It’s all relative.
begin our sightseeing tour of the
packages with the
Buffer classes. These classes
are the foundation upon which
java.nio is built.
In this chapter, we’ll take a close look at buffers,
discover the various types, and learn how to use them.
We’ll then see how the
buffers relate to the channel classes of
Buffer object is a
container for a fixed amount of data. It acts as a holding tank, or
staging area, where data can be stored and later retrieved. Buffers
are filled and drained, as we discussed in Chapter 1. There is one buffer class for each of the
nonboolean primitive data types. Although buffers act upon the
primitive data types they store, buffers have a strong bias toward
bytes. Nonbyte buffers can perform translation to and from bytes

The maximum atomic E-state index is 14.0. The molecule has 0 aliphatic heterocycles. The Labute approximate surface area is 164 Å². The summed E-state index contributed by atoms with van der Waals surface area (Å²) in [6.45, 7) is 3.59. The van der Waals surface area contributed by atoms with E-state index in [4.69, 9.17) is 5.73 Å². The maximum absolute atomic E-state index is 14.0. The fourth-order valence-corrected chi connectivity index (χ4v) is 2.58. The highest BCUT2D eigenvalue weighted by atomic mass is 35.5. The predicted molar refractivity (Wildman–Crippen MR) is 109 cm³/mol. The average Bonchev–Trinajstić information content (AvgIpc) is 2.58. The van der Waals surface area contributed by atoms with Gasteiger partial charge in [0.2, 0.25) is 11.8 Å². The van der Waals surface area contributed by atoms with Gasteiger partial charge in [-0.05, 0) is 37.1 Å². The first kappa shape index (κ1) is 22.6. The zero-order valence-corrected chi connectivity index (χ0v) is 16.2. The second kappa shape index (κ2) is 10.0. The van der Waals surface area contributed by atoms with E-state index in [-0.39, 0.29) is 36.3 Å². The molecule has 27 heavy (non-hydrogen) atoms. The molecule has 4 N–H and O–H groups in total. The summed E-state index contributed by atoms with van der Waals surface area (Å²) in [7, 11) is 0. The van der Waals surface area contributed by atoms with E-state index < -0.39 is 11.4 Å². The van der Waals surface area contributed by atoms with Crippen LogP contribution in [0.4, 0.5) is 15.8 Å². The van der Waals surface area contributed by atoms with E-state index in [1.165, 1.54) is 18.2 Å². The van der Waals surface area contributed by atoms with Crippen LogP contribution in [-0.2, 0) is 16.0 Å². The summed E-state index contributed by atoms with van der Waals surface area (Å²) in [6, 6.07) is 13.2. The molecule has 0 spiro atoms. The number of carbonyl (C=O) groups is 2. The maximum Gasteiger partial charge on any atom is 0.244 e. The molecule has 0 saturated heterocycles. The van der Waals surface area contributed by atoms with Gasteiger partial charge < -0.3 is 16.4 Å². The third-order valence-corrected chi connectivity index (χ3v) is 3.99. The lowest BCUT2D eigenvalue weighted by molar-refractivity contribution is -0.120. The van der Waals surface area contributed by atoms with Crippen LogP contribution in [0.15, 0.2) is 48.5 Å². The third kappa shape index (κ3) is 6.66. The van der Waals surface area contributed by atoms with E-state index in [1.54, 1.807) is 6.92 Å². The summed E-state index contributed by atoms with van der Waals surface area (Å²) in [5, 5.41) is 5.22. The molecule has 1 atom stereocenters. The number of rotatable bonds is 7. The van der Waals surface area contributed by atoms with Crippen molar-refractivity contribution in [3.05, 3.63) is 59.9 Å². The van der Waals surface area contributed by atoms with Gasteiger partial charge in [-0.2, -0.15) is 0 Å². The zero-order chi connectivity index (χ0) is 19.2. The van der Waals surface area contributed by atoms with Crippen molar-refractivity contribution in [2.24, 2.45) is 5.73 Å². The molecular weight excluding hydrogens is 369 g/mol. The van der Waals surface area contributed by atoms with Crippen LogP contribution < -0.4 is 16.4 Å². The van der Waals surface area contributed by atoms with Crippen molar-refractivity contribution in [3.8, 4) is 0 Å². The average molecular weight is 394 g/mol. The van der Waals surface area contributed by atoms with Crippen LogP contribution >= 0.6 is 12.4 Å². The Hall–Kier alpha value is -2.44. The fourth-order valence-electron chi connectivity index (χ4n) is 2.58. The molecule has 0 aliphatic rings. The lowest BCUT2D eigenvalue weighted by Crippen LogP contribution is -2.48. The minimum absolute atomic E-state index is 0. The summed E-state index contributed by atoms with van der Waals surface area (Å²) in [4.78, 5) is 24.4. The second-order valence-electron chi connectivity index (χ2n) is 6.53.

behind the scenes, depending on how the buffer was created.
We’ll examine the implications of data storage
within buffers later in this chapter.
Buffers work hand
in glove with channels. Channels are portals
through which I/O transfers take place, and
buffers are the sources or targets of those data transfers. For
outgoing transfers, data you want to send is placed in a buffer,
which is passed to a channel. For inbound transfers, a channel
deposits data in a buffer you provide. This hand-off of buffers
between cooperating objects (usually objects you write and one or
Channel objects) is key to efficient data handling. Channels will be covered ...